Holly Blades - Tirreno-Adriatico

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At Tirreno-Adriatico, you win a trident. Let's get that out of the way. I could probably write an entire article about how much I bloody love that trident. It's a relatively new trophy in pro cycling, only being introduced in 2010, and get this, not only is the prize a trident, it's actually ceremonially raised from the sea by the divers of the coast guard, in a perfect King Arthur meets Neptune moment. Now, I'm not saying that you can 'expect to wield supreme executive power just because some watery tart threw a sword at you', but it's a start - as the trident actually has the official name of Sea Master Trophy. Which definitely doesn't sound like a Captain Pugwash character. Oh no.
 

Now famously known as the Race of the Two Seas, Tirreno-Adriatico originally began in 1966 as a race organized by Lazio based club Forze Sportive Romane to try and attract cyclists to the south of the country - as all of the high profile races in Italy at the time took place around the northern regions - and because of that it was named Tre Giorni del Sud, or "Three Days of the South". Because, well, it was three days long and ran from Rome to Pescara on the Adriatic coast (which to be fair, isn't even that southerly, but what's done is done. Let's not fall out over it).

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The first edition of Tre Giorni del Sud was won by Dino Zandegu, known amongst the peloton as The Singer due to his tendency to burst out into song during events and long journeys. An absolute cutie, he can still be seen entertaining the Italian public in studio during the live coverage of the racing season. Seriously, YouTube it. Not since Pou-Pou have I wanted to squeeze somebody's cheek and buy them a beverage of their choice quite so much.

Not to be outdone in the nickname stakes, the second - now five stage and nearly 500km longer - edition of the race in 1967 was won by Franco "Cuore Matto" Bitossi. "Cuore Matto", or "Crazy Heart" sounds ace doesn't it? Romantic, passionate, devil may care . . . Actually, he just had a cardiac arrhythmia which would force him to sometimes stop and recover during races. Still, you work with what you've got, I guess.

Nowadays, we see Tirreno-Adriatico as a suggestion of what's to come in Milan-San Remo, and in fact every winner of MSR from 2000 to 2015 had ridden Tirreno-Adriatico (rather than Paris-Nice) in the lead up. Indeed, by the 1970's it was becoming clear that Tirreno-Adriatico was perfect preparation for the more northerly Italian race taking place the following week, and bigger names began fighting it out for the win. Unfortunately those bigger names came at a time when Roger de Vlaeminck was at his prime, and nobody else got a look in. De Vlaeminck won six times between 1972 and 1977 and remains the only person to win Tirreno-Adriatico more than twice.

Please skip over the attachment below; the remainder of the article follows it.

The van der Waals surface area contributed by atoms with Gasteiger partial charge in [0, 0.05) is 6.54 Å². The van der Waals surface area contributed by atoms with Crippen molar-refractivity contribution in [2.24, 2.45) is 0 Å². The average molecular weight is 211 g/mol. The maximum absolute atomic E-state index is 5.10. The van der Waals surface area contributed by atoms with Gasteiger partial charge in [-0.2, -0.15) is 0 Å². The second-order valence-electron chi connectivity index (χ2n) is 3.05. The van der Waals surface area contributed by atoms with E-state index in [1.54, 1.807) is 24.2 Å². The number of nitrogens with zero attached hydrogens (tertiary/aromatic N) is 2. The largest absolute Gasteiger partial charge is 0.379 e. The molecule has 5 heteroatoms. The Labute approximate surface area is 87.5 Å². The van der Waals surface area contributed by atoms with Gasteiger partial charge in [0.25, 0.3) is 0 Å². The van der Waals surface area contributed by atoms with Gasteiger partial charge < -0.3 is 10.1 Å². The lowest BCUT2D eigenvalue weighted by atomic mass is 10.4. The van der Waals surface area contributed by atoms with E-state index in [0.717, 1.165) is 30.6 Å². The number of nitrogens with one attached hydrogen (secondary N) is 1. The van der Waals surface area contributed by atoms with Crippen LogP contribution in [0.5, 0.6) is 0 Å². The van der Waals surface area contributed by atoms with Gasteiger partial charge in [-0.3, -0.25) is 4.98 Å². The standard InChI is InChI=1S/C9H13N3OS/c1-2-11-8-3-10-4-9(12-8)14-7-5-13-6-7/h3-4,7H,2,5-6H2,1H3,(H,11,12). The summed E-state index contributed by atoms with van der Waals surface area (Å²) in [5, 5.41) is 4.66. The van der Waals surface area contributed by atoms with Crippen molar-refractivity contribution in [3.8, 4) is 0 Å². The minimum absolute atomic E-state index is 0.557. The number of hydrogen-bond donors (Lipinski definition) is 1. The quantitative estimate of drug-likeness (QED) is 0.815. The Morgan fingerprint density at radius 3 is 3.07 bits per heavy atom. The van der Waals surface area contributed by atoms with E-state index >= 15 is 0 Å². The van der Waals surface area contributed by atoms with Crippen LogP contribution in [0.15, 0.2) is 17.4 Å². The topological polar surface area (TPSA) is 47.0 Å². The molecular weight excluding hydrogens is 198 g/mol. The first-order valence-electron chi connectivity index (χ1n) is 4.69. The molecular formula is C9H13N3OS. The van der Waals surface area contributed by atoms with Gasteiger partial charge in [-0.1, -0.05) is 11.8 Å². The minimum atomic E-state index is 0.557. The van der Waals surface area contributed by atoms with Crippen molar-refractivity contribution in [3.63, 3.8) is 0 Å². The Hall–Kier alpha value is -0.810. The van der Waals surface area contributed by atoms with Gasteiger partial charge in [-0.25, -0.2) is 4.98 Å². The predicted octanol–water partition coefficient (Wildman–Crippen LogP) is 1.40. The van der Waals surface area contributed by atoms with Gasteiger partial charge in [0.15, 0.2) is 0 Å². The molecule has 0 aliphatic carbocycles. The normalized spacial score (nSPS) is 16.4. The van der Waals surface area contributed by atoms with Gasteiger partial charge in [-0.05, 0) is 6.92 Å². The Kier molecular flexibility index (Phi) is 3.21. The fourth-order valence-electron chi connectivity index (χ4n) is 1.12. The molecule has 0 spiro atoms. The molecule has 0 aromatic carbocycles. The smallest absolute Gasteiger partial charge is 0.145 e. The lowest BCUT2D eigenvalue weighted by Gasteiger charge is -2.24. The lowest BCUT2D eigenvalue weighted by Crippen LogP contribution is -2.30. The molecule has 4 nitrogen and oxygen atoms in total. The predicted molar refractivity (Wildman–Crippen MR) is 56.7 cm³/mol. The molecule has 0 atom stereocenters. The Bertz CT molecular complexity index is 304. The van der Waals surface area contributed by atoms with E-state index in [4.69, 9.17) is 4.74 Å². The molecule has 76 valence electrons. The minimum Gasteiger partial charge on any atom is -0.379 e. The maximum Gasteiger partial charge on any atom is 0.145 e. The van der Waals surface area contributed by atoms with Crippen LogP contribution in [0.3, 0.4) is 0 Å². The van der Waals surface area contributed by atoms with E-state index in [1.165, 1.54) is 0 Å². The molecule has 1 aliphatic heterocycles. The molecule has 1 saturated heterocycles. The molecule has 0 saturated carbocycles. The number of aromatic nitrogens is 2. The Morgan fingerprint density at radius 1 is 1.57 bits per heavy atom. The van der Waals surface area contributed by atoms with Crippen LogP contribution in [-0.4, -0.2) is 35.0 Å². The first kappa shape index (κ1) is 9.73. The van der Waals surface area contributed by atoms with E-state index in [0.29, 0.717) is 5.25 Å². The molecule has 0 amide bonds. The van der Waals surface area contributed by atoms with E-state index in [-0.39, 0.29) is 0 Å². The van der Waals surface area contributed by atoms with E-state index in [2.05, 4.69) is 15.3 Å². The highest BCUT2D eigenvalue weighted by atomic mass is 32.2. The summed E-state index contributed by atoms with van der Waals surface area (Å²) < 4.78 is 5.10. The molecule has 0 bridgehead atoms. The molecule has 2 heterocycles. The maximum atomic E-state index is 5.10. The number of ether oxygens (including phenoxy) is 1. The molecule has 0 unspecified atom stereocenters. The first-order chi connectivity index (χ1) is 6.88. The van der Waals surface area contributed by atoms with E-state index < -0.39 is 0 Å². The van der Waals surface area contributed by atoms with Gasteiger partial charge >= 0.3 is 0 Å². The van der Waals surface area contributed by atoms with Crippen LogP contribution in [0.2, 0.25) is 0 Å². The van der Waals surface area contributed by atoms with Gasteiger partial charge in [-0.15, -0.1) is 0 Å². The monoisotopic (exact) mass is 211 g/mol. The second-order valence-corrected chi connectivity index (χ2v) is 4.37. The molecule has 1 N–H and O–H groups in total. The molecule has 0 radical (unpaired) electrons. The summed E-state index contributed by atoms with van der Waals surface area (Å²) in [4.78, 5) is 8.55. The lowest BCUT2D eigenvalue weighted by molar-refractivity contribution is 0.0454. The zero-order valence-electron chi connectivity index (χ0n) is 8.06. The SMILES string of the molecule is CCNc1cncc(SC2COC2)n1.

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At its longest, in 1998, Tirreno-Adriatico was eight stages long and covered 1,437km - this period of longer distance between 1984 and 2001 coincided with the race moving to slightly more central Italy and becoming the true Tirreno-Adriatico we know today, usually running from the Tuscan Tyrrhenian coast over the Apennines, which form the "spine" of Italy, and to the Adriatic coast. The Greek myths said the Tyrrhenian cliffs held the winds ruled by Aeolus, son of Poseidon - the Mistral, the Libeccio, the Ostro and the Sirocco - and hold them it does (or, well, doesn't do particularly well) if the weather of Tirreno-Adriatico is anything to go by. Plagued with strong winds, rain and blizzards, the race is often rerouted or shortened, with a third of the peloton abandoning due to conditions in Stage 6 of the 2013 edition, a fact that race director Michele Acquarone was forced to apologise for. But it's totally worth it, right? Because you win a trident. That's what he should have said.

 

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